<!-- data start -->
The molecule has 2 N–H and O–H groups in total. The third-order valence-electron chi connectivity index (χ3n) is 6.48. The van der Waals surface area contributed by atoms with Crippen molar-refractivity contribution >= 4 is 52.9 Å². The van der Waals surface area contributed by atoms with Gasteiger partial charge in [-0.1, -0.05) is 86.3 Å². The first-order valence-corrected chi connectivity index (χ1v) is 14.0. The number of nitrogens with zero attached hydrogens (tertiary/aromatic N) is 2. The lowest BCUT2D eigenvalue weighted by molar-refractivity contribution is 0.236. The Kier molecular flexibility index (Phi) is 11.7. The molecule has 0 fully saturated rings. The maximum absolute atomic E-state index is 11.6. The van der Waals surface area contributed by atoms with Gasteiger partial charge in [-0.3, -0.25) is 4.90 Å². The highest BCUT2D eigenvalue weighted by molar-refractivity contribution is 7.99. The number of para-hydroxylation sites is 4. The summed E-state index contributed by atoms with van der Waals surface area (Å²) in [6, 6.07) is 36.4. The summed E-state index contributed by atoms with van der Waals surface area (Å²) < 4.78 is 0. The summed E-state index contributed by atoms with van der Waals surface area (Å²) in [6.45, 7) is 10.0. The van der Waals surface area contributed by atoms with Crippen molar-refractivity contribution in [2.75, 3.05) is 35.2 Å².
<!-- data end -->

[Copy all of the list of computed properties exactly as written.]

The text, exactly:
The molecule has 2 N–H and O–H groups in total. The third-order valence-electron chi connectivity index (χ3n) is 6.48. The van der Waals surface area contributed by atoms with Crippen molar-refractivity contribution >= 4 is 52.9 Å². The van der Waals surface area contributed by atoms with Gasteiger partial charge in [-0.1, -0.05) is 86.3 Å². The first-order valence-corrected chi connectivity index (χ1v) is 14.0. The number of nitrogens with zero attached hydrogens (tertiary/aromatic N) is 2. The lowest BCUT2D eigenvalue weighted by molar-refractivity contribution is 0.236. The Kier molecular flexibility index (Phi) is 11.7. The molecule has 0 fully saturated rings. The maximum absolute atomic E-state index is 11.6. The van der Waals surface area contributed by atoms with Gasteiger partial charge in [-0.3, -0.25) is 4.90 Å². The highest BCUT2D eigenvalue weighted by molar-refractivity contribution is 7.99. The number of para-hydroxylation sites is 4. The summed E-state index contributed by atoms with van der Waals surface area (Å²) in [6, 6.07) is 36.4. The summed E-state index contributed by atoms with van der Waals surface area (Å²) < 4.78 is 0. The summed E-state index contributed by atoms with van der Waals surface area (Å²) in [6.45, 7) is 10.0. The van der Waals surface area contributed by atoms with Crippen molar-refractivity contribution in [2.75, 3.05) is 35.2 Å².